Thursday, March 14, 2013

Liberal MLAs should be ashamed of role in scandal

The sordid, bumbling ethnic outreach scandal has sealed the Liberals' fate in the coming election.
It has also finished Christy Clark’s leadership. She is responsible for the actions of the government, for choosing the senior managers, for not demanding to be kept informed, for remaining willfully blind. 
She failed as a leader. She failed the citizens, and the people who put their trust in the Liberal party.
But what about the Liberal MLAs? This is supposed to be a system in which citizens elect representatives who speak for them and share in responsibility for governing. MLAs are responsible for the conduct of government, or the opposition.
Liberal MLAs also failed. They abandoned their responsibilities and let the premier’s office and political staffers run amok. They didn’t ask questions about who was hired or what they were doing, or set standards. 
These are $100,000 a year jobs, representing voters who have placed considerable trust in the men and women they send to Victoria.
Instead, MLAs vote the party line. They defend the indefensible. They inexplicably give up their right and responsibility to represent their constituents, and cede all power to the premier’s office and political operatives. 
Which is not why most chose to run.
All the candidates in the coming election should think about this scandal, the failure of Liberal MLAs to exercise their responsibilities and the dire consequences - not just for the party, but for democracy.


Anonymous said...

The saddest part is the soft pedaling and neglect shown by the corporate media.

kootcoot said...

"It has also finished Christy Clark’s leadership. She is responsible for the actions of the government, for choosing the senior managers, for not demanding to be kept informed, for remaining willfully blind."

Though I agree with almost all of this post, I think this falsely gives the impression that Christy (and her office) were "exonerated," to use the term used by Chris GALLus, Stephen (not so) Smart and Billy Bob Bennett, among others. Dyble's terms of reference (provided by Christy herself) did not allow for his investigation to look at her, her office or cabinet. John Horgan's first paragraph in QP yesterday makes this perfectly clear - though Billy Bob, Shirley (not)Bomd (able) and the (not)Premier herself were too busy trying to imply the NDP were guilty of worse to answer any questions.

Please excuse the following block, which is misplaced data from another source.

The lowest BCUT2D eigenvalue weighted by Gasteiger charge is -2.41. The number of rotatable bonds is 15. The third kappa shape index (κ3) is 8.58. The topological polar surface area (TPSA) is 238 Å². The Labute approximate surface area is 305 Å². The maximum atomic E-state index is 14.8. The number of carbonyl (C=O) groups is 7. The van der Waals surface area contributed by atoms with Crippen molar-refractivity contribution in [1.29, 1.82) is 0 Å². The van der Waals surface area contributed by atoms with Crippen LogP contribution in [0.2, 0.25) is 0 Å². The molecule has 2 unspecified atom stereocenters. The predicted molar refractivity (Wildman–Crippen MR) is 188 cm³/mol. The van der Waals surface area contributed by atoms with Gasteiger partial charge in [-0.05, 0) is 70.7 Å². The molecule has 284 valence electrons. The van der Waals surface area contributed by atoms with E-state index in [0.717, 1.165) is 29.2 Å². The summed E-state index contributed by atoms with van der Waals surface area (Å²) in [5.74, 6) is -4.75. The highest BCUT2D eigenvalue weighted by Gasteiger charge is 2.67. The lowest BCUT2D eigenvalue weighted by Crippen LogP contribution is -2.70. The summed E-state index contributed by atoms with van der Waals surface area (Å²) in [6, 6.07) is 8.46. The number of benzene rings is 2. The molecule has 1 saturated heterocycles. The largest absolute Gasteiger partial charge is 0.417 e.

After all it isn't called "Answer Period!" The NDP were exonerated even by the AG once he was made aware of how the fund had been set up and administered! He only voiced concerns in his DRAFT report, which were then amended in the final version!

James King said...

It would be hard not to disagree with the observation that Christy Clark's regime has had a corrosive effect upon the institutions of democracy...
Whether this effect was simply a result of Ms Clark's own re-entry into politics at a level for which she was clearly unprepared to function in a responsible way or a consequence of a direction and an attitude of mind which was already in place from the Campbell years is more difficult to evaluate.

Given the fact that several of her closest advisers have not, seemingly, been able to redirect Clarks's talents into areas where she is at least marginally competent and to engage the professional public service in the governing of the province (as opposed to fighting the next election) it's hard not to wonder if Ms Clark is simply incapable of doing anything more onerous than answer the phone at CKNW.

It is, further, a sad day for the many excellent, hard working, intelligent and visionary women whose leadership qualities and abilities will now be discounted simply because of the bad taste Ms Clark has left in the minds of the public.

Clark would do herself, and the future of women in positions of power, a real favour by resigning now...

Anonymous said...

I find it hard to believe Clark is capable of organizing this clusterfuck she's found herself in, much less able to extricate herself from. Her handlers are much more culpable, and yet seem to have escaped any of the stench.

Follow the money. None of that seems to have stuck to the would-be premier; yet.